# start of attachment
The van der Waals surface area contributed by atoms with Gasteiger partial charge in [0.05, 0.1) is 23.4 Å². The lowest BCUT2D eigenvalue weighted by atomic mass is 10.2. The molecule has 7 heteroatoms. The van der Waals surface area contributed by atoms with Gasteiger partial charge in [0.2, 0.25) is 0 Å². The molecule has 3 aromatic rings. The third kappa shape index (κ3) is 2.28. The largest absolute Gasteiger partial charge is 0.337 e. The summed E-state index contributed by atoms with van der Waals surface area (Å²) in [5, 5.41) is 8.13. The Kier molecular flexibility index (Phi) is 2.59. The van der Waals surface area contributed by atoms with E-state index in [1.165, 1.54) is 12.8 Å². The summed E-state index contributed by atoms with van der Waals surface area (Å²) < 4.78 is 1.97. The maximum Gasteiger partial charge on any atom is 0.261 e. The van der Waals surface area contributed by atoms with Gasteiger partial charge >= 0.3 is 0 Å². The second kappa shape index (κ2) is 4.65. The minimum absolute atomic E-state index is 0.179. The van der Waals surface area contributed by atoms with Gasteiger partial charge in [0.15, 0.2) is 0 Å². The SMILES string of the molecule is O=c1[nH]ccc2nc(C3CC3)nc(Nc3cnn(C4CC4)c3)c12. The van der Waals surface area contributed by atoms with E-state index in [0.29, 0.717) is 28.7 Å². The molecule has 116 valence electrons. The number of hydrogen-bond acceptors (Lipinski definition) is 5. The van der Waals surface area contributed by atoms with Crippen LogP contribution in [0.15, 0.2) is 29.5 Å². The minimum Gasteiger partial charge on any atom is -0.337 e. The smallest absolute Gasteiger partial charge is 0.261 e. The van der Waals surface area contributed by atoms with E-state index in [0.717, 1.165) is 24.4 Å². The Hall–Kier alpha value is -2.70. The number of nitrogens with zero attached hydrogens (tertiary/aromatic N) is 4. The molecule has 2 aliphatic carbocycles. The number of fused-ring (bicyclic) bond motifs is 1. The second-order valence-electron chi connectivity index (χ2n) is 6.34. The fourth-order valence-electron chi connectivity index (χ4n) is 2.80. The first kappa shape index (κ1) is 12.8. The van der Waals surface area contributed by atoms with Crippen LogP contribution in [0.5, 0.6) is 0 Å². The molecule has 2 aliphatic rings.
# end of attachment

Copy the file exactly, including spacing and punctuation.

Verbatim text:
The van der Waals surface area contributed by atoms with Gasteiger partial charge in [0.05, 0.1) is 23.4 Å². The lowest BCUT2D eigenvalue weighted by atomic mass is 10.2. The molecule has 7 heteroatoms. The van der Waals surface area contributed by atoms with Gasteiger partial charge in [0.2, 0.25) is 0 Å². The molecule has 3 aromatic rings. The third kappa shape index (κ3) is 2.28. The largest absolute Gasteiger partial charge is 0.337 e. The summed E-state index contributed by atoms with van der Waals surface area (Å²) in [5, 5.41) is 8.13. The Kier molecular flexibility index (Phi) is 2.59. The van der Waals surface area contributed by atoms with E-state index in [1.165, 1.54) is 12.8 Å². The summed E-state index contributed by atoms with van der Waals surface area (Å²) < 4.78 is 1.97. The maximum Gasteiger partial charge on any atom is 0.261 e. The van der Waals surface area contributed by atoms with Gasteiger partial charge >= 0.3 is 0 Å². The second kappa shape index (κ2) is 4.65. The minimum absolute atomic E-state index is 0.179. The van der Waals surface area contributed by atoms with Gasteiger partial charge in [0.15, 0.2) is 0 Å². The SMILES string of the molecule is O=c1[nH]ccc2nc(C3CC3)nc(Nc3cnn(C4CC4)c3)c12. The van der Waals surface area contributed by atoms with E-state index in [0.29, 0.717) is 28.7 Å². The molecule has 116 valence electrons. The number of hydrogen-bond acceptors (Lipinski definition) is 5. The van der Waals surface area contributed by atoms with Crippen LogP contribution in [0.15, 0.2) is 29.5 Å². The minimum Gasteiger partial charge on any atom is -0.337 e. The smallest absolute Gasteiger partial charge is 0.261 e. The van der Waals surface area contributed by atoms with E-state index in [0.717, 1.165) is 24.4 Å². The Hall–Kier alpha value is -2.70. The number of nitrogens with zero attached hydrogens (tertiary/aromatic N) is 4. The molecule has 2 aliphatic carbocycles. The number of fused-ring (bicyclic) bond motifs is 1. The second-order valence-electron chi connectivity index (χ2n) is 6.34. The fourth-order valence-electron chi connectivity index (χ4n) is 2.80. The first kappa shape index (κ1) is 12.8. The van der Waals surface area contributed by atoms with Crippen LogP contribution in [0.5, 0.6) is 0 Å². The molecule has 2 aliphatic rings.